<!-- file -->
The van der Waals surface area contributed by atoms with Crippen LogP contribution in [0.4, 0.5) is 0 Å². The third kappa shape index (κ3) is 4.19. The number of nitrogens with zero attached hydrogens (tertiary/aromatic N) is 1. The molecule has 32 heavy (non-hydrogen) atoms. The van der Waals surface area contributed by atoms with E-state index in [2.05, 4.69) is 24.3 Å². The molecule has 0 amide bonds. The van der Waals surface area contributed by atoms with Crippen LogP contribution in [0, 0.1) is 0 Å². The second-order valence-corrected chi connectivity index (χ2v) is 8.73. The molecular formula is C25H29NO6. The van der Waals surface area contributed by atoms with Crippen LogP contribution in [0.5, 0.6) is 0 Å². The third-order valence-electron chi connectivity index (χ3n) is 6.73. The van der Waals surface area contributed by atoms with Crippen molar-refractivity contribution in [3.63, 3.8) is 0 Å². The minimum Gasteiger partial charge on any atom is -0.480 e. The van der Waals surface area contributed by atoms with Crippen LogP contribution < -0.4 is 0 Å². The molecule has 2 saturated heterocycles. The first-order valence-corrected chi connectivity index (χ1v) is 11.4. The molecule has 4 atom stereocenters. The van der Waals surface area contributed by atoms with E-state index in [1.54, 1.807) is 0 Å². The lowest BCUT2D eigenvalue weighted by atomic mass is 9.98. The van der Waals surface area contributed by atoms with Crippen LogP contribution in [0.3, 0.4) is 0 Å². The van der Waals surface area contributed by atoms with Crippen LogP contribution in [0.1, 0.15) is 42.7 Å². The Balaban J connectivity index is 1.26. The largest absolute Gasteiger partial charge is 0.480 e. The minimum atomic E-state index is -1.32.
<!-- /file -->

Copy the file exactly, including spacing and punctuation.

The van der Waals surface area contributed by atoms with Crippen LogP contribution in [0.4, 0.5) is 0 Å². The third kappa shape index (κ3) is 4.19. The number of nitrogens with zero attached hydrogens (tertiary/aromatic N) is 1. The molecule has 32 heavy (non-hydrogen) atoms. The van der Waals surface area contributed by atoms with E-state index in [2.05, 4.69) is 24.3 Å². The molecule has 0 amide bonds. The van der Waals surface area contributed by atoms with Crippen LogP contribution in [0, 0.1) is 0 Å². The second-order valence-corrected chi connectivity index (χ2v) is 8.73. The molecular formula is C25H29NO6. The van der Waals surface area contributed by atoms with Crippen LogP contribution in [0.5, 0.6) is 0 Å². The third-order valence-electron chi connectivity index (χ3n) is 6.73. The van der Waals surface area contributed by atoms with Crippen molar-refractivity contribution in [3.63, 3.8) is 0 Å². The minimum Gasteiger partial charge on any atom is -0.480 e. The van der Waals surface area contributed by atoms with Crippen LogP contribution < -0.4 is 0 Å². The molecule has 2 saturated heterocycles. The first-order valence-corrected chi connectivity index (χ1v) is 11.4. The molecule has 4 atom stereocenters. The van der Waals surface area contributed by atoms with E-state index in [1.54, 1.807) is 0 Å². The lowest BCUT2D eigenvalue weighted by atomic mass is 9.98. The van der Waals surface area contributed by atoms with Crippen LogP contribution in [0.3, 0.4) is 0 Å². The van der Waals surface area contributed by atoms with Crippen LogP contribution in [0.1, 0.15) is 42.7 Å². The Balaban J connectivity index is 1.26. The largest absolute Gasteiger partial charge is 0.480 e. The minimum atomic E-state index is -1.32.